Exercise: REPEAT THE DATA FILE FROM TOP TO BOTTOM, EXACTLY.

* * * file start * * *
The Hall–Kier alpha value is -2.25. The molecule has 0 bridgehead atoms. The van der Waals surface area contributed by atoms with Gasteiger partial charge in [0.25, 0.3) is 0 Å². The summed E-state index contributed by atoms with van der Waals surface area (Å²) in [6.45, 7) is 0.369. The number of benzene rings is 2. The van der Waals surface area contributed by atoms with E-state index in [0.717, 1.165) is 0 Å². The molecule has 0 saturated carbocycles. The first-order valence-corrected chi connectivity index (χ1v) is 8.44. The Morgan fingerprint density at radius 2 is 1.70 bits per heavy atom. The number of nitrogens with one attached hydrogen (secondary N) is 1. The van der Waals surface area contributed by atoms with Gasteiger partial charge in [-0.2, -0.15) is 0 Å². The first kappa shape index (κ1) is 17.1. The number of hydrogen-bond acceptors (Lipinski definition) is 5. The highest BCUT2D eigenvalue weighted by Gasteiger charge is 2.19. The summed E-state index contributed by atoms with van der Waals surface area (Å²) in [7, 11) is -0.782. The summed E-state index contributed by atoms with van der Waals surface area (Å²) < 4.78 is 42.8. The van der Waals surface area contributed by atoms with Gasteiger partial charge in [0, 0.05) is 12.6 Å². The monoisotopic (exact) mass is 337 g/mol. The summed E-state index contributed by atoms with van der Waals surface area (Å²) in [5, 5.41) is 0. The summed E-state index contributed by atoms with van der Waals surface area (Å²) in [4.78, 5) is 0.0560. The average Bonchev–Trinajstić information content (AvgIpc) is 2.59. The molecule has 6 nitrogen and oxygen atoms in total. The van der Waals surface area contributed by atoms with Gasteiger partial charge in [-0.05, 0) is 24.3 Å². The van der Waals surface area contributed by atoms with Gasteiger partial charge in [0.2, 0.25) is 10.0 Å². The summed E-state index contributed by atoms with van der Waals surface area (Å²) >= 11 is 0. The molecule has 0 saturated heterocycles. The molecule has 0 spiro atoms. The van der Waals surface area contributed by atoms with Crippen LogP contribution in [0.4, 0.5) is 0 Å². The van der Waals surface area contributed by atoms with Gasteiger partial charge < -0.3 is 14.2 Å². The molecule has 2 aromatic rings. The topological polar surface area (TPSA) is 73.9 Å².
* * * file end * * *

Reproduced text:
The Hall–Kier alpha value is -2.25. The molecule has 0 bridgehead atoms. The van der Waals surface area contributed by atoms with Gasteiger partial charge in [0.25, 0.3) is 0 Å². The summed E-state index contributed by atoms with van der Waals surface area (Å²) in [6.45, 7) is 0.369. The number of benzene rings is 2. The van der Waals surface area contributed by atoms with E-state index in [0.717, 1.165) is 0 Å². The molecule has 0 saturated carbocycles. The first-order valence-corrected chi connectivity index (χ1v) is 8.44. The Morgan fingerprint density at radius 2 is 1.70 bits per heavy atom. The number of nitrogens with one attached hydrogen (secondary N) is 1. The van der Waals surface area contributed by atoms with Gasteiger partial charge in [-0.2, -0.15) is 0 Å². The first kappa shape index (κ1) is 17.1. The number of hydrogen-bond acceptors (Lipinski definition) is 5. The highest BCUT2D eigenvalue weighted by Gasteiger charge is 2.19. The summed E-state index contributed by atoms with van der Waals surface area (Å²) in [7, 11) is -0.782. The summed E-state index contributed by atoms with van der Waals surface area (Å²) < 4.78 is 42.8. The van der Waals surface area contributed by atoms with Gasteiger partial charge in [0, 0.05) is 12.6 Å². The monoisotopic (exact) mass is 337 g/mol. The summed E-state index contributed by atoms with van der Waals surface area (Å²) in [5, 5.41) is 0. The summed E-state index contributed by atoms with van der Waals surface area (Å²) in [4.78, 5) is 0.0560. The average Bonchev–Trinajstić information content (AvgIpc) is 2.59. The molecule has 6 nitrogen and oxygen atoms in total. The van der Waals surface area contributed by atoms with Gasteiger partial charge in [-0.05, 0) is 24.3 Å². The van der Waals surface area contributed by atoms with Gasteiger partial charge in [0.2, 0.25) is 10.0 Å². The summed E-state index contributed by atoms with van der Waals surface area (Å²) >= 11 is 0. The molecule has 0 saturated heterocycles. The molecule has 0 spiro atoms. The van der Waals surface area contributed by atoms with Crippen LogP contribution in [0.4, 0.5) is 0 Å². The van der Waals surface area contributed by atoms with Gasteiger partial charge < -0.3 is 14.2 Å². The molecule has 2 aromatic rings. The topological polar surface area (TPSA) is 73.9 Å².